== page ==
Breathe Easy at Home By Improving Indoor Air Quality

Published on December 21, 2018

Breathe Easy at Home By Improving Indoor Air Quality

Many homeowners are not aware of the potential health risks that can come with having poor air quality at home. By understanding the health concerns and causes of poor home air quality, homeowners can regain control of their home’s level of airborne pollutants and work to protect the health of everyone who lives in the home - especially those most vulnerable, such as children or the elderly.

Poor Air Quality is a Health Hazard

Exposure to pollutants has the possibility of causing health effects after just a single exposure, or after continual exposure. The remedy for people who have been immediately affected by exposure to air pollutants can sometimes be accomplished by simply removing the source of the pollution.

The United States Environmental Protection Agency (EPA) warns that exposure to some indoor air pollutants can accelerate or worsen the symptoms of certain diseases and ailments, in both immediate and long-term exposure cases. Children, the elderly, pregnant women, and those who have heart and lung conditions are the most susceptible to airborne pollutants, and as such may be the most negatively impacted from exposure in the air they breathe. This may include symptoms such as: headache, fatigue, dizziness, and irritation of the eyes, nose and throat.

The long term effects of airborne pollutant exposure can be equally or even more debilitating than the short term effects - it can even be fatal. Poor air quality, leading to the continual exposure of airborne pollutants over a long period of time may not have noticeable effects right away. However, it may be contributing to a larger health risk that is developing over time, such as certain respiratory diseases, heart disease, and/or cancer. Once again those most vulnerable, such as children and the elderly, are at an increased risk of being negatively affected from continual airborne pollutant exposure. Children or adults with asthma are also at an increased risk of effects from both immediate and long term exposure.

For this reason, homeowners should be aware of who is at risk in their home, and should take the necessary precautions for keeping those at risk, and themselves, from being exposed to pollutants as much as possible.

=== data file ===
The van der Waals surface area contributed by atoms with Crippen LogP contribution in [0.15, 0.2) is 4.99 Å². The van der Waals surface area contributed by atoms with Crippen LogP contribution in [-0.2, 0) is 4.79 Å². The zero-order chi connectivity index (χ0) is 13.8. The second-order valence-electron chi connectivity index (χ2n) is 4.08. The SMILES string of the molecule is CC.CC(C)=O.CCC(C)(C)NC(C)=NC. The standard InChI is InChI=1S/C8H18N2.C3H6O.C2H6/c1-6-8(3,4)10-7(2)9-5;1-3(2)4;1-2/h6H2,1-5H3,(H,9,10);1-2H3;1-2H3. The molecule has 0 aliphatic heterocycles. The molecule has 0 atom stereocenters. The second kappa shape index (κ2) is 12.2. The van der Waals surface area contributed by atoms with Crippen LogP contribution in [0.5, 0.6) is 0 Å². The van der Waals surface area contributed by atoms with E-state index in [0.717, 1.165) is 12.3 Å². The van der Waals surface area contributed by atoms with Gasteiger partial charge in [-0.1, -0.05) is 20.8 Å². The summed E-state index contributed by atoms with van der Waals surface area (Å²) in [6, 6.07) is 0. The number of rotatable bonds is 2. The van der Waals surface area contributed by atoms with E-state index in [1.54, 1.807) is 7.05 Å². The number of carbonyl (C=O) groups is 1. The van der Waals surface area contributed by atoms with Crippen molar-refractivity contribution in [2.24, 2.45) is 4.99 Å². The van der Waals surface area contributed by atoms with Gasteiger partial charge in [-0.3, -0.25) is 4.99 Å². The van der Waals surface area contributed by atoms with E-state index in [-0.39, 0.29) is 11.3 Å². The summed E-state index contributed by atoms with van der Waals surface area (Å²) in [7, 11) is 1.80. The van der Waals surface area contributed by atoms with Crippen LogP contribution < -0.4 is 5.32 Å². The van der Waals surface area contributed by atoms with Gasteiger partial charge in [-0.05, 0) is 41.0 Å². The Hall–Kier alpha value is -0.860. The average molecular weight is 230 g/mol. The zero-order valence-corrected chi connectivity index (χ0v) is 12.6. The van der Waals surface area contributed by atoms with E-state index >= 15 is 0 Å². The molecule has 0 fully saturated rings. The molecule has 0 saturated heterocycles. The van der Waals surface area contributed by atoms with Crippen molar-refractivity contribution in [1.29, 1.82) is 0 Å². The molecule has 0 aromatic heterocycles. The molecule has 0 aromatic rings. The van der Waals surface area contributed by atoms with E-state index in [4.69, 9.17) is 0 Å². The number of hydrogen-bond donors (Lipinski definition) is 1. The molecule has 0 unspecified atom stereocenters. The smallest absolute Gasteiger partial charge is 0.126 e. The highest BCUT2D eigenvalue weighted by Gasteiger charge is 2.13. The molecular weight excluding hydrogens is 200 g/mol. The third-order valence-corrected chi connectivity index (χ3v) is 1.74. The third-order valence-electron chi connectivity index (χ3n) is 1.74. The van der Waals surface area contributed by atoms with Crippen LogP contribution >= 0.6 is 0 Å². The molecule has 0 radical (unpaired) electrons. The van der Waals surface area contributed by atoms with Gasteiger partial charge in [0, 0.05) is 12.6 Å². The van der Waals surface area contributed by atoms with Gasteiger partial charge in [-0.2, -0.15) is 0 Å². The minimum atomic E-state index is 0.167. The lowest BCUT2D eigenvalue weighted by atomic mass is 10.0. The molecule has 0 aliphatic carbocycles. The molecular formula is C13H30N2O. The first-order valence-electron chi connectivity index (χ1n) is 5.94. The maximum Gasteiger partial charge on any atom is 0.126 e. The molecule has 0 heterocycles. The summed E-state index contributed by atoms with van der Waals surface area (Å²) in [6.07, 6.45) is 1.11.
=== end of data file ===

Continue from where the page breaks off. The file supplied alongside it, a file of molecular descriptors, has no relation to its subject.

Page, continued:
Improving Airtightness Helps Improves Air Quality

By improving airtightness in a home, the amount of dangerous pollutants in the air can be significantly reduced or almost completely removed. The three main types of air pollutants are: biological pollutants such as mold and dust, chemical pollutants such as carbon monoxide and asbestos, and radiological pollutants such as radon.

Avoiding exposure to all three types of air pollutants in a home can be achieved by proper air sealing. The first step to properly air seal a home, is to first find every location where air can escape or intrude. This is done by having an Airtightness Test conducted by a Registered Energy Advisor.

By creating an artificial negative-pressure within the home that draws outside air into the interior, and through the use of technologies such as thermal imaging, a Registered Energy Advisor is able to locate every single point of air leakage, allowing for them to be properly sealed by either the homeowner or by a professional insulation company.

As an added bonus to improving airtightness, the home is also able to become more efficient and affordable, as less energy is required to heat or cool the home due to a more airtight building envelope. This means that the energy used to make a home comfortable can go further in keeping the home comfortable - lowering utility bills along with the homeowner’s carbon footprint.

Additionally, a Home Energy Assessmentcan also be carried out by a Registered Energy Advisor, providing the homeowner with not only an exact look into their homes level of efficiency, but also with a list of suggestions for improving home efficiency - including strategies for improving airtightness and ventilation that are specific to the home they assessed.

Identifying Poor Air Quality

A home that has poor air quality also has poor ventilation; causing a number of indications in the home that can help the homeowner notice something is wrong with their home’s air quality. The United States EPA lists signs that can help homeowners identify that their home is improperly ventilated. These include: moisture on the windows or walls from condensation, stuffy or smelly interior air, poorly maintained/dirty central heating and cooling appliances, and any areas where mold can grow on books, shoes, or other household items.  

Although these methods for identifying poor air quality and ventilation can be helpful in many cases, it is possible that exposure to airborne pollutants can still occur without any of these signs being present in the home. To be certain of a home’s level of air quality, a homeowner should book an Airtightness Test to determine if they need to improve airtightness or ventilation for the sake of reducing airborne pollutant exposure.

The Canada Greener Homes Grant offers home efficiency renovation grants up to $5,000.

Homeowners Canada-wide are eligible for the Canada Greener Homes Grant, announced on May 27, 2021. This new incentive offers up to $5,000 in grants for home efficiency retrofit renovations, plus a $600 reimbursement for pre- and post-work EnerGuide evaluations. Eligible retrofit scopes include home insulation, heating, doors, windows, photovoltaic solar panels, resiliency measures, and thermostats.

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